Outside Denpasar, rents are cheaper. Cheapest of all are the villages,
where many families live, albeit modestly, on land that's been in their family
for generations. True, most Balinese have a bucket of water and a hole in
the floor instead of a shower and toilet. And the homes aren't wired. Some
have satellite dishes, but few have phones.
Even our auditor friend says he just uses his computer off-line because it's
too much hassle to get a phone line. But there is an upside. Nobody calls
him during dinner to sell him magazines.
Transportation is cheap too. To get around, the Balinese walk, bicycle, or
pay government-subsidized bemos -- jitney buses -- anywhere from a few
pennies to a dollar to go a few hundred yards or across the island.
Richer Balinese squish families of three or four onto single mopeds, which
cost 4.5 million rupiah new. Government subsidized gas costs 700 rupiah a liter,
or about 25 cents a gallon.
Food is a worry. Shopkeepers told us they have stopped replenishing
stocks of more expensive items, like milk, which have risen by 36% in the
past few weeks. They're hoping if they wait, the prices will come back
down. According to the Jan. 5 Jakarta Post, overall food prices have
jumped by 10.1% in January alone.
People don't seem to be panicking here yet. The doubling of the price of
rice has hurt people like the Ubud photo developer. But other people say
it's not too bad. That's partly because around one in four Indonesians work
for the government, and receive a rice subsidy as part of their pay: 10 kilos
of rice per family member per month, up to 40 kilos per month.
One government worker said the rice, which comes from Thailand and
Taiwan, is sometimes inferior; he mixes in some Indonesian rice to make it
Konang, a spiky-haired, family planning worker we met in Amlapura, said
he has no fears the government will trim the rice subsidy anytime soon. And
he said the government is still providing free contraception to all
Indonesians, as well as small funds to start microbusinesses in little villages.
In fact, Konang said his biggest worry is about his own wheels. In light of
the rupiah crash, he no longer expects the government to quickly deliver on
its promise to provide every family planning worker with a motor scooter
they can use to visit villages. Konang said he and his compadres kept
asking after their wheels right up until December. "Now we are keeping
quiet," he said.
Of course, the worst may be yet-to-come. Food prices still haven't
stabilized. And last month, the government announced plans to start scaling
back its fuel subsidy starting in April. For the moment though, the Balinese
are still waving and smiling as Eric and I ride by and laze around their
In two weeks, we've ridden only 20 or 50 miles every third or fourth day,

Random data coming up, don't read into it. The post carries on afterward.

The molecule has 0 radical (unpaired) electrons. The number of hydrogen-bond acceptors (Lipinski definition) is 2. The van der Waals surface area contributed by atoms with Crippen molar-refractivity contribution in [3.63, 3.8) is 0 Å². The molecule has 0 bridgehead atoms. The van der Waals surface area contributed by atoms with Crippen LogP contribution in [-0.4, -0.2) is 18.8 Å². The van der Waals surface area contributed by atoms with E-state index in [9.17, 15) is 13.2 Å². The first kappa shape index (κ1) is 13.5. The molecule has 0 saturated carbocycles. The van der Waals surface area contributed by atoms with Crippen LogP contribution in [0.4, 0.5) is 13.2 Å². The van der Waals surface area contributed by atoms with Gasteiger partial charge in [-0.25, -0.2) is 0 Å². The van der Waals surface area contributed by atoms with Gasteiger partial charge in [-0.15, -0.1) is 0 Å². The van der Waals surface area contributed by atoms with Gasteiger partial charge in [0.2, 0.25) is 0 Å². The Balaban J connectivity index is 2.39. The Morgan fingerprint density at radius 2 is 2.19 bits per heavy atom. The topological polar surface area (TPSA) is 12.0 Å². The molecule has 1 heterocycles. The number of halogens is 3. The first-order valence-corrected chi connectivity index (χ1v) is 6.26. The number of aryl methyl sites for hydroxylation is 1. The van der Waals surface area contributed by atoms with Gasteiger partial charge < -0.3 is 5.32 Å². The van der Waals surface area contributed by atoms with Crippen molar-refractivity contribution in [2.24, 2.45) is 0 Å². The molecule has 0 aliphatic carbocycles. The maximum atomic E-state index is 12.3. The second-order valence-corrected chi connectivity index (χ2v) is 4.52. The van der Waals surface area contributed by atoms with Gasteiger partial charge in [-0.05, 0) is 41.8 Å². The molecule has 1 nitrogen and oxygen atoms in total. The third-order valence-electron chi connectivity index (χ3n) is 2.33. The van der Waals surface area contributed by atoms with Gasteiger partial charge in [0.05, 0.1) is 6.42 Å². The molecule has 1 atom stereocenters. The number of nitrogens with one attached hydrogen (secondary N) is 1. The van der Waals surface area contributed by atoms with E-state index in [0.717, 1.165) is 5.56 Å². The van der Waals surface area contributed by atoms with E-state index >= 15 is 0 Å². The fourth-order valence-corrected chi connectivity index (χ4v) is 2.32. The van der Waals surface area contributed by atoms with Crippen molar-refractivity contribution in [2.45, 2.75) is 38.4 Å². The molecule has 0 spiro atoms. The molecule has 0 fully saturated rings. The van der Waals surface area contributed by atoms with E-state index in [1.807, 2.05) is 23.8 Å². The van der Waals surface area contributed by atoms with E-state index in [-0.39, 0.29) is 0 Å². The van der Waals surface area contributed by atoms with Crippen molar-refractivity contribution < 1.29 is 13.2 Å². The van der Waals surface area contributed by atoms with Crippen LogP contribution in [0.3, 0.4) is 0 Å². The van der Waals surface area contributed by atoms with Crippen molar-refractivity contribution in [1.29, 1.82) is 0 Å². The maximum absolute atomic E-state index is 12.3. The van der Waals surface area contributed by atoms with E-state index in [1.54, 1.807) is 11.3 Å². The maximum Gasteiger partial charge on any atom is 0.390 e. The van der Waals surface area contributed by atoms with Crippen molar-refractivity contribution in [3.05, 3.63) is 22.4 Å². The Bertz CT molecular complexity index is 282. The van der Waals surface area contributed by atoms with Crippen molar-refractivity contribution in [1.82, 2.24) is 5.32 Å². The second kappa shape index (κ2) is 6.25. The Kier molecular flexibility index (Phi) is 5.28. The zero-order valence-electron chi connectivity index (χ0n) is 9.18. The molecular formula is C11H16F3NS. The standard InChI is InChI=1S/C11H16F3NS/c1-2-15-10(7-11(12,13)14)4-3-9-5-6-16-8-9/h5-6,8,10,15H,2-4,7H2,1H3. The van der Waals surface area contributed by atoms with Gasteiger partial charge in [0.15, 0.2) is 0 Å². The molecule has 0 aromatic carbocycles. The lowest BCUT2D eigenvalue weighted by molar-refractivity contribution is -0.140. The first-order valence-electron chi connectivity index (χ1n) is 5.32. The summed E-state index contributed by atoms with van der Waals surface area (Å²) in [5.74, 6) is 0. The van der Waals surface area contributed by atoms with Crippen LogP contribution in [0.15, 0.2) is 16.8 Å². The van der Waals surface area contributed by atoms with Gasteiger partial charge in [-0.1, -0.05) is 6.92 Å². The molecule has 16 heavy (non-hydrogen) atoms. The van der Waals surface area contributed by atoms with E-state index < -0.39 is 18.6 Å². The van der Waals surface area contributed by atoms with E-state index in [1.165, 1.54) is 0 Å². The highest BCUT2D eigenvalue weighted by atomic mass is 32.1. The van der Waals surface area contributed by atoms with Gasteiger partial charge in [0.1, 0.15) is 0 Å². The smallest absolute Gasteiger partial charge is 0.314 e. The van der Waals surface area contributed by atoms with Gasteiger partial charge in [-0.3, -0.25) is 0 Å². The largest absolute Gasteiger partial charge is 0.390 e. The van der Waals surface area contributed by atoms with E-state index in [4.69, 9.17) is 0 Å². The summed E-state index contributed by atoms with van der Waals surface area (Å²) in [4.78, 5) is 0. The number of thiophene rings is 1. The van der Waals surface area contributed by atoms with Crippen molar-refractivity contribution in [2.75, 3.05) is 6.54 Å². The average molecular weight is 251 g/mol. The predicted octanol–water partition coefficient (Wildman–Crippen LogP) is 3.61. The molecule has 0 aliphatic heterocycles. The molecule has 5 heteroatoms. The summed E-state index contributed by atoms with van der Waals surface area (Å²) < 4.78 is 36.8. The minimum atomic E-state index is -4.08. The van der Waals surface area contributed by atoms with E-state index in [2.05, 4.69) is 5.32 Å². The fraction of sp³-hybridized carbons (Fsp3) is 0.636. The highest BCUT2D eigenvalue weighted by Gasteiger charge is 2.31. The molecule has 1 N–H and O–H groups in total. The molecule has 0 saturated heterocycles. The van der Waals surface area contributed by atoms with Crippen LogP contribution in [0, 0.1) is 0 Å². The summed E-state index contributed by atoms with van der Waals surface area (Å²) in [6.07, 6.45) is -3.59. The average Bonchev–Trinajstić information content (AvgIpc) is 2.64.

for a total of 203 miles here.
We plan to spend just a few more days here to see if expected massive
layoffs lead to serious rioting on Java. If not, we plan to ferry to Java.
Otherwise, we may skip ahead to Sumatra.
In an experience that brought back flashbacks of Costa Rica, Eric and I
tried and failed to connect the Newton here. We couldn't use our mobile
phone, because we can only use it with a prepaid calling card, and those
cards aren't for sale on Bali yet. (They're supposed to arrive sometime this
month. Meanwhile, we hear we can buy them on Java).
So we tried a land line. We went to a "wartel," or telephone office, where
you can call anywhere in the world and pay after you're done. We hooked
up the Newton to the wartel's phone and called CompuServe's Jakarta
access number, which we had looked up on CompuServe's Web page. A
computer answered, but wouldn't let us log in.
After several more failures I called CompuServe technical assistance in the
U.S. (one five minute call to the U.S. costs the same as three nights of
luxury beach accommodation here). They gave me another access number.
That didn't work either.
I called back and got a nice guy named Christopher in Tulsa, Okla. I asked
him if I had to key-in any special passwords to access the network in
Jakarta (in Costa Rica, as you may recall, I couldn't connect because I
didn't know I was supposed to key in several long, secret passwords to
enter the network there).
Gamely, Christopher looked up the answer on his computer. He said not
to worry, it wouldn't take long because he had a T-1 line. But of course his
computer crashed during the search.
Then he tried again. To access from Indonesia, he said, reading from his screen,
I should "follow the -." I got all excited. But Christopher stopped talking. It turned out
those were the end of the instructions. His computer simply said "follow the"
followed by a blank. He apologizE. Now CompuServe is batting zero-for-two in developing countries.
To transmit this column, I had to take a bus across Bali to Ubud, where
I've retyped it on a rented Internet-access computer.